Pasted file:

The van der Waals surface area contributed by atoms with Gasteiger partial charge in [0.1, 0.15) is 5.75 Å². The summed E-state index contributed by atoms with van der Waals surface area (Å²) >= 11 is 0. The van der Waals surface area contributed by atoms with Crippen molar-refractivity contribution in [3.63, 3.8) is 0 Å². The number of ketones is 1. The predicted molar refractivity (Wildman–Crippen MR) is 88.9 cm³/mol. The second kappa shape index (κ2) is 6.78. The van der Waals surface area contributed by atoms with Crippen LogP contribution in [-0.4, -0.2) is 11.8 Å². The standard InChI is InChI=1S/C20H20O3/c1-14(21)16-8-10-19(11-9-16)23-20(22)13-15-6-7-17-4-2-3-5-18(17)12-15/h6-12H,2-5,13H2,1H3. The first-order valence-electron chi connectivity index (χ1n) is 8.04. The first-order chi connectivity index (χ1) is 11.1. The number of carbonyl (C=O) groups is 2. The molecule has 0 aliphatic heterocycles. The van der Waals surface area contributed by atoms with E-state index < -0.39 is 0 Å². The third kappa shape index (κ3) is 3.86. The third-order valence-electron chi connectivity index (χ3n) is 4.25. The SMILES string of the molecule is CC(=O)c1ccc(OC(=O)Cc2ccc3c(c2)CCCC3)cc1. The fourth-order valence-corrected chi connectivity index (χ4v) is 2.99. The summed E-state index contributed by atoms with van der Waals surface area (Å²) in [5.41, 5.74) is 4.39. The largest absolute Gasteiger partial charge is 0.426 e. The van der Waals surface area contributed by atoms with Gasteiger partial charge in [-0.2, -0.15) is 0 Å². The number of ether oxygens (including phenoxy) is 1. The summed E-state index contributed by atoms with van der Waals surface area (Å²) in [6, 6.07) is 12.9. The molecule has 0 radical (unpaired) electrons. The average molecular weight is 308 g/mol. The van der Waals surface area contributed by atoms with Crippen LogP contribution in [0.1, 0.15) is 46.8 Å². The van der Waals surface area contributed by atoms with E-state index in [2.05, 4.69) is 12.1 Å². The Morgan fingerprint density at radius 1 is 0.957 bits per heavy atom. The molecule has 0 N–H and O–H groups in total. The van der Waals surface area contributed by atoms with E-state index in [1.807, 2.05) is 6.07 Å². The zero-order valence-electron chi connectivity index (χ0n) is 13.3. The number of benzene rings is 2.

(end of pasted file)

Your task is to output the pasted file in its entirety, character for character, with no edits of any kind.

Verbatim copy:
The van der Waals surface area contributed by atoms with Gasteiger partial charge in [0.1, 0.15) is 5.75 Å². The summed E-state index contributed by atoms with van der Waals surface area (Å²) >= 11 is 0. The van der Waals surface area contributed by atoms with Crippen molar-refractivity contribution in [3.63, 3.8) is 0 Å². The number of ketones is 1. The predicted molar refractivity (Wildman–Crippen MR) is 88.9 cm³/mol. The second kappa shape index (κ2) is 6.78. The van der Waals surface area contributed by atoms with Crippen LogP contribution in [-0.4, -0.2) is 11.8 Å². The standard InChI is InChI=1S/C20H20O3/c1-14(21)16-8-10-19(11-9-16)23-20(22)13-15-6-7-17-4-2-3-5-18(17)12-15/h6-12H,2-5,13H2,1H3. The first-order valence-electron chi connectivity index (χ1n) is 8.04. The first-order chi connectivity index (χ1) is 11.1. The number of carbonyl (C=O) groups is 2. The molecule has 0 aliphatic heterocycles. The van der Waals surface area contributed by atoms with E-state index < -0.39 is 0 Å². The third kappa shape index (κ3) is 3.86. The third-order valence-electron chi connectivity index (χ3n) is 4.25. The SMILES string of the molecule is CC(=O)c1ccc(OC(=O)Cc2ccc3c(c2)CCCC3)cc1. The fourth-order valence-corrected chi connectivity index (χ4v) is 2.99. The summed E-state index contributed by atoms with van der Waals surface area (Å²) in [5.41, 5.74) is 4.39. The largest absolute Gasteiger partial charge is 0.426 e. The van der Waals surface area contributed by atoms with Gasteiger partial charge in [-0.2, -0.15) is 0 Å². The number of ether oxygens (including phenoxy) is 1. The summed E-state index contributed by atoms with van der Waals surface area (Å²) in [6, 6.07) is 12.9. The molecule has 0 radical (unpaired) electrons. The average molecular weight is 308 g/mol. The van der Waals surface area contributed by atoms with Crippen LogP contribution in [0.1, 0.15) is 46.8 Å². The van der Waals surface area contributed by atoms with E-state index in [2.05, 4.69) is 12.1 Å². The Morgan fingerprint density at radius 1 is 0.957 bits per heavy atom. The molecule has 0 N–H and O–H groups in total. The van der Waals surface area contributed by atoms with E-state index in [1.807, 2.05) is 6.07 Å². The zero-order valence-electron chi connectivity index (χ0n) is 13.3. The number of benzene rings is 2.